Finding the men bored with their wives she began arranging ‘dance parties’ for them.

She used beautiful young women who had run away after facing poverty and harassment at home.

But instead of doing her ‘arranging’ business from the country’s two most famous red light districts (Karachi’s Napier Road and Lahore’s Heera Mandi), she operated from an apartment in Rawalpindi.

It was at a club that was frequented by the country’s top military men in Rawalpindi where Pakistan’s future dictator, General Yahya Khan, fell for her.

A compulsive drinker and womaniser, Yahya began an affair with Aqeel sometime in 1967. But throughout her relationship with Yahya, she kept insisting that they were ‘just friends.’

Nevertheless, when a leftist movement between 1968 and 1969 forced General Ayub Khan to resign as head of state, he installed Yahya Khan as the country’s new Martial Law Administrator.

It was at this point that Aqeel began being called (in the press), ‘General Rani.’ It is believed that apart from looking after Yahya’s ferocious appetite for booze and women, she also began ‘advising’ him on policy and political matters.

Those who met her in those days described her to be far more informed and astute in the field of politics than Yahya.

Soon she was being visited by all kinds of politicians, bureaucrats and military men, some asking her to arrange her now-famous dance parties for them, or get the General to meet them or do certain favors for them.

One of her clients was also Pakistan’s legendary singer and actress, Noor Jehan. She had approached Aqleem after the Income Tax Department had charged her for withholding thousands of rupees worth of income tax.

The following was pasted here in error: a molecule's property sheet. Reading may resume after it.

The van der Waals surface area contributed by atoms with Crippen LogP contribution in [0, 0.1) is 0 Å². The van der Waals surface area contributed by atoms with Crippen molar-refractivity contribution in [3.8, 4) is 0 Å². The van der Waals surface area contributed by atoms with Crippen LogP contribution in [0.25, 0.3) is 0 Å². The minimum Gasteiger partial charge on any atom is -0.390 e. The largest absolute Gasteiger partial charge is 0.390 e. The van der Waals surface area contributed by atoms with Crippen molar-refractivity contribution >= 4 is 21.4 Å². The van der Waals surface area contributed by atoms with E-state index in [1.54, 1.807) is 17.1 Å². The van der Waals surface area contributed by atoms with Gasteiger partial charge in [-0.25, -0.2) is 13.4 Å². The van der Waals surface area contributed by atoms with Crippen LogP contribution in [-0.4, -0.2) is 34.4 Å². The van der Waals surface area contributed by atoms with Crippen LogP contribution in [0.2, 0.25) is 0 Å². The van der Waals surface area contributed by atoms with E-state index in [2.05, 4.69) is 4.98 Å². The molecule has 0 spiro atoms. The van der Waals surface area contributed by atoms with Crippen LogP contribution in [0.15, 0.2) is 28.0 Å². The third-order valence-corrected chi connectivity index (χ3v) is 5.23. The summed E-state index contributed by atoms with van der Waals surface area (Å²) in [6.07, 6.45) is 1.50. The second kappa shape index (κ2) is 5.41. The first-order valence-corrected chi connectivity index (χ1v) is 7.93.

Noor Jehan asked Aqleem to request Yahya to intervene. Aqleem did. The General asked the income tax people to back off and then proceeded to begin an affair with Noor Jehan.

A 1969 newspaper photo of Yahya Khan, Noor Jehan and guests at a party arranged by General Rani.

The daring woman who had rebelled against her husband’s conservative and demeaning behavior towards her, and then was left with nothing more than six hungry children and no consistent source of income, became a powerful, influential and rich woman during Yahya Khan’s short dictatorship.

The good fortune lasted till early 1972. Yahya, after leading Pakistan into a disastrous war against India and Bengali nationalists in former East Pakistan in December 1971, was disgraced when asked by the military and political parties to step down and then put under house arrest.  He died in seclusion in 1980.

Z A. Bhutto’s Pakistan Peoples Party that had won the majority of seats in West Pakistan in the 1970 election took over the reigns of power from the military.

Bhutto at once began to arrest military men, bureaucrats and politicians who had supported Ayub and Yahya’s dictatorships.

And even though it is believed that Bhutto was on good terms with Aqleem, he did not hold back and asked the police to put her under house arrest as well.

During the Bhutto regime (1972-77), Aqleem was constantly shuttled between house arrest and jail. Her cases were mostly challenged in the courts by famous lawyer, S M. Zafar.